In the high-risk PROACT patients randomized to reduced-intensity or standard warfarin, there were no differences in the composite primary endpoint of major or minor bleeding, thromboembolic events, and valve thrombosis events. However, major, minor, and total bleeding were less frequent in the reduced-intensity group. Among the secondary endpoints, rates of prosthetic endocarditis and valve reoperation also were similar between groups.
At 5 years, total bleeding events favored the low-dose warfarin strategy over the standard-dose strategy (P < 0.001).
An Option, But With Caveats
The interim report from the PROACT trial resulted in the 2017 American Heart Association/American College of Cardiology guidelines’ conclusion that a lower INR target of 1.5 to 2.0 should be considered for patients with an On-X bileaflet mechanical aortic valve and no additional thromboembolism risks.
To TCTMD, Puskas said mechanical valves are much more durable than biological valves, and with the need for less warfarin, provide the best solution for younger patients, particularly young women of childbearing age. He cautioned, however, that standard-dose warfarin must be used for the first 3 months after valve implantation, until the relatively porous part of the valve becomes incorporated into the heart, and then the switch to the lower dose can take place.
But Boodhwani said clinicians need to keep in mind the full spectrum of options available for young patients with aortic valve disease.
“For young patients who are active, who don’t want the burden of anticoagulation, aortic valve repair and Ross procedure are important options to consider,” he noted.
One integral part of the PROACT trial was that patients were required to do home INR monitoring. Overall, compliance with monitoring was high.
“You need a certain level of motivation and a certain level of knowledge and understanding to be able to undertake a home-monitoring program,” Boodhwani cautioned. “These things need to be taken into consideration when we translate these findings to the general population because there are a subset of people who may not be able to manage their own anticoagulation, and others who can’t afford it.” The home INR monitoring was provided free of charge to study participants.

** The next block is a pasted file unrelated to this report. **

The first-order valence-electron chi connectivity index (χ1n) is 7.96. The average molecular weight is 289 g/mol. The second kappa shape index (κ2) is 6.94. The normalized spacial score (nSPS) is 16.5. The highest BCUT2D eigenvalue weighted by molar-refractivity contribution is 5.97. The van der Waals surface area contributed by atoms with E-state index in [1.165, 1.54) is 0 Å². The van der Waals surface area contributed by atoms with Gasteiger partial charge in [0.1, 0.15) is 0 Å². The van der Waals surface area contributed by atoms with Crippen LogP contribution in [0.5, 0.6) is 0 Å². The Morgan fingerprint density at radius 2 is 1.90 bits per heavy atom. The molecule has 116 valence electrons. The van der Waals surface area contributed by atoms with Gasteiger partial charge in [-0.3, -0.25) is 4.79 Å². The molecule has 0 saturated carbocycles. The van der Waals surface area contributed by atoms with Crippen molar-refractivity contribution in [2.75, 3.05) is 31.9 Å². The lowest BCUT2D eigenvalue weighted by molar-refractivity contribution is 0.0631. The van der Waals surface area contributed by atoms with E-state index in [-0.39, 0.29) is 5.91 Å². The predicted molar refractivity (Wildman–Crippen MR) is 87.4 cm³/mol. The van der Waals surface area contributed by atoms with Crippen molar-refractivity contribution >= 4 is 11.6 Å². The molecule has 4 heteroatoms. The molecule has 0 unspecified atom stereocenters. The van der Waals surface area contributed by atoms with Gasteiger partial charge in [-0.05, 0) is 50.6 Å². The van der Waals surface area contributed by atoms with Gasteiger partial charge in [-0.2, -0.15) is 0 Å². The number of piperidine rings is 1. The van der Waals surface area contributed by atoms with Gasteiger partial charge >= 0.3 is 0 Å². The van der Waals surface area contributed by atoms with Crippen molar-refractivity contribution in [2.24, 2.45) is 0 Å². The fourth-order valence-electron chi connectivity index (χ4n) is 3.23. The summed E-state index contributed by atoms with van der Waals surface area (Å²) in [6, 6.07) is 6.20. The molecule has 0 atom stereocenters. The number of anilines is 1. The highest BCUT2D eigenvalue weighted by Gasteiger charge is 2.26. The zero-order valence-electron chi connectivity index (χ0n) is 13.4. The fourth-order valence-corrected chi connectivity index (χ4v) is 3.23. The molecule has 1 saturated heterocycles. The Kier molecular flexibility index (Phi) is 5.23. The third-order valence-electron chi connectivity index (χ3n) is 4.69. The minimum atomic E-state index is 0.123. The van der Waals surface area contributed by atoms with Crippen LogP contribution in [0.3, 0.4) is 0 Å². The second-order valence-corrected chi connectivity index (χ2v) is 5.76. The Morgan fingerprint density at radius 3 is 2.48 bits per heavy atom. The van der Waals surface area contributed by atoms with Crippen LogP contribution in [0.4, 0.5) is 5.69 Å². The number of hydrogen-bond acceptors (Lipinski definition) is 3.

Extrapolating to Modern Mechanical Valves
Puskas and colleagues say their results are specific to On-X valves, which are thought to be less thrombogenic than conventional mechanical valves because they do not contain silicone and are engineered to create low gradients that are maintained over decades.
But editorialists led by Richard P. Whitlock, MD, PhD (Population Health Research Institute, Hamilton, Canada), say the results support the suggestion that giving less intense anticoagulation than is currently recommended may also apply to newer-generation bileaflet mechanical valves.
They add that another trial, LOWERING-IT, reached the same conclusion about the feasibility of reduced-intensity warfarin in patients who received the titanium LivaNova Bicarbon Aortic Valve (LivaNova; Mirandola, Italy).
“Taken together with the results of the LOWERING-IT trial, these data should stimulate further high-quality research evaluating optimal warfarin intensity in all types of contemporary mechanical bileaflet valves,” Whitlock et al write.
Puskas JD, Gerdisch M, Nichols D, et al. Anticoagulation and antiplatelet strategies after On-X mechanical aortic valve replacement. J Am Coll Cardiol. 2018;71:2717-2726.
Whitlock RP, Bhatt DL, Eikelboom JW. Reduced-intensity anticoagulation for mechanical aortic valve prostheses. J Am Coll Cardiol. 2018;71:2727-2730.
- The study was funded by On-X Life Technologies, and was conducted under an investigational device exemption from the US Food and Drug Administration.
- Puskas and Boodhwani report no relevant conflicts of interest.
- Whitlock reports receiving consulting fees and speaking honoraria from Armetheon, Boehringer Ingelheim, and Novartis.